The long-term cost to the UK NHS and social services of different durations of IV thiamine (vitamin B1) for chronic alcohol misusers with symptoms of Wernicke’s encephalopathy presenting at the emergency department

Edward C. F. Wilson, George Stanley, Zulfiquar Mirza

Research output: Contribution to journalArticlepeer-review

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Background: Wernicke’s encephalopathy (WE) is an acute neuropsychiatric condition caused by depleted intracellular thiamine, most commonly arising in chronic alcohol misusers, who may present to emergency departments (EDs) for a variety of reasons. Guidelines recommend a minimum 5-day course of intravenous (IV) thiamine in at-risk patients unless WE can be excluded. 

Objective: To estimate the cost impact on the UK public sector (NHS and social services) of a 5-day course of IV thiamine, vs a 2- and 10-day course, in harmful or dependent drinkers presenting to EDs.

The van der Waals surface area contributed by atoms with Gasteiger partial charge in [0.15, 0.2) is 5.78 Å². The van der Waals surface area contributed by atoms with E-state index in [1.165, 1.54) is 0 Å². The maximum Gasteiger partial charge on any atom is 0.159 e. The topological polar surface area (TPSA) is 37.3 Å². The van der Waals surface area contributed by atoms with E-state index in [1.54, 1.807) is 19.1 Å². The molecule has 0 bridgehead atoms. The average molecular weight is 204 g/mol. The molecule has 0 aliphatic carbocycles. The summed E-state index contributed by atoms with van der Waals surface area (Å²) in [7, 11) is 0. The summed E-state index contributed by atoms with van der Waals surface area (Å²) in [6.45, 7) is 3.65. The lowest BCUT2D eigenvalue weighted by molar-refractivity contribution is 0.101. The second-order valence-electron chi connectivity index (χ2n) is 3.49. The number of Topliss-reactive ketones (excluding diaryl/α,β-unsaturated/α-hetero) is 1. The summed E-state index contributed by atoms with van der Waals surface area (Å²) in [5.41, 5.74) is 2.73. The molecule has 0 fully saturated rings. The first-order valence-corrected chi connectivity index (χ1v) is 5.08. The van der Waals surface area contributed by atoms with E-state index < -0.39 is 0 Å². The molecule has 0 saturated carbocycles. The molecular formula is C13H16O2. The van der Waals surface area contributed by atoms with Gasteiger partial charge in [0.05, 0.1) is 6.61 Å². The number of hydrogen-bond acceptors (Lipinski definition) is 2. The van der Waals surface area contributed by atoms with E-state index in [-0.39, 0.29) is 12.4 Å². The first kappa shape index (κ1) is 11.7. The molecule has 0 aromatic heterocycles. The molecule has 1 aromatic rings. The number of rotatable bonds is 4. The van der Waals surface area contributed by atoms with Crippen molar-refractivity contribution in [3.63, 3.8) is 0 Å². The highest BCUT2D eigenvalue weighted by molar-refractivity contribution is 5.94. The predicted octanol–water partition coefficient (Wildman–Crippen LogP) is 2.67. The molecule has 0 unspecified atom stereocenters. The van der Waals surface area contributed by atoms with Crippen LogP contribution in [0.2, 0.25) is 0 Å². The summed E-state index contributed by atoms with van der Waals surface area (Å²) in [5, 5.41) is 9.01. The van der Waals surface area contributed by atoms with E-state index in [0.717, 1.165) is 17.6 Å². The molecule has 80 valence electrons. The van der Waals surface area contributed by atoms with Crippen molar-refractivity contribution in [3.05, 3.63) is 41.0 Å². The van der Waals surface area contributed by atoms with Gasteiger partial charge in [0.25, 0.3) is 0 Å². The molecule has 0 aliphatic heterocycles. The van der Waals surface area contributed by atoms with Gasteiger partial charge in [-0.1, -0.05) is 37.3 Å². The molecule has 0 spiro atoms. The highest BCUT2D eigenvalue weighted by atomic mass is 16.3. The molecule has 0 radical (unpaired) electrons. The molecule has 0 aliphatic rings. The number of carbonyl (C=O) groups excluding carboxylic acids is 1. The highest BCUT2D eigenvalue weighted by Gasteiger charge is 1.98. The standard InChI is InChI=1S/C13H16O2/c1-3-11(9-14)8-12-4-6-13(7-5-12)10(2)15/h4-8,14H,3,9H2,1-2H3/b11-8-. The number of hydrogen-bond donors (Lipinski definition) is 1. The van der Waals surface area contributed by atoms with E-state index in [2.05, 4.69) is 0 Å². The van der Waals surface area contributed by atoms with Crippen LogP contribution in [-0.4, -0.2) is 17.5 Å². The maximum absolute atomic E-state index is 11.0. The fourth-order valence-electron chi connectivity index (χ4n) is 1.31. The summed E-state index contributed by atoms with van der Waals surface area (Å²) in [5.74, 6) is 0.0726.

Methods: A Markov chain model compared expected prognosis of patients under alternative admission strategies over 35 years. Model inputs were derived from a prospective cohort study, expert opinion via structured elicitation and NHS costing databases. Costs (2012/2013 price year) were discounted at 3.5 %. 

Results: Increasing treatment from 2 to 5 days increased acute care costs but reduced the probability of disease progression and thus reduced the expected net costs by GBP87,000 per patient (95 % confidence interval GBP19,300 to GBP172,300) over 35 years. 

Conclusions: Increasing length of stay to optimize IV thiamine replacement will place additional strain on acute care but has potential UK public sector cost savings. Social services and the NHS should explore collaborations to realise both the health benefits to patients and savings to the public purse.

Original languageEnglish
Pages (from-to)205-215
Number of pages11
JournalApplied Health Economics and Health Policy
Issue number2
Early online date30 Dec 2015
Publication statusPublished - Apr 2016
Externally publishedYes

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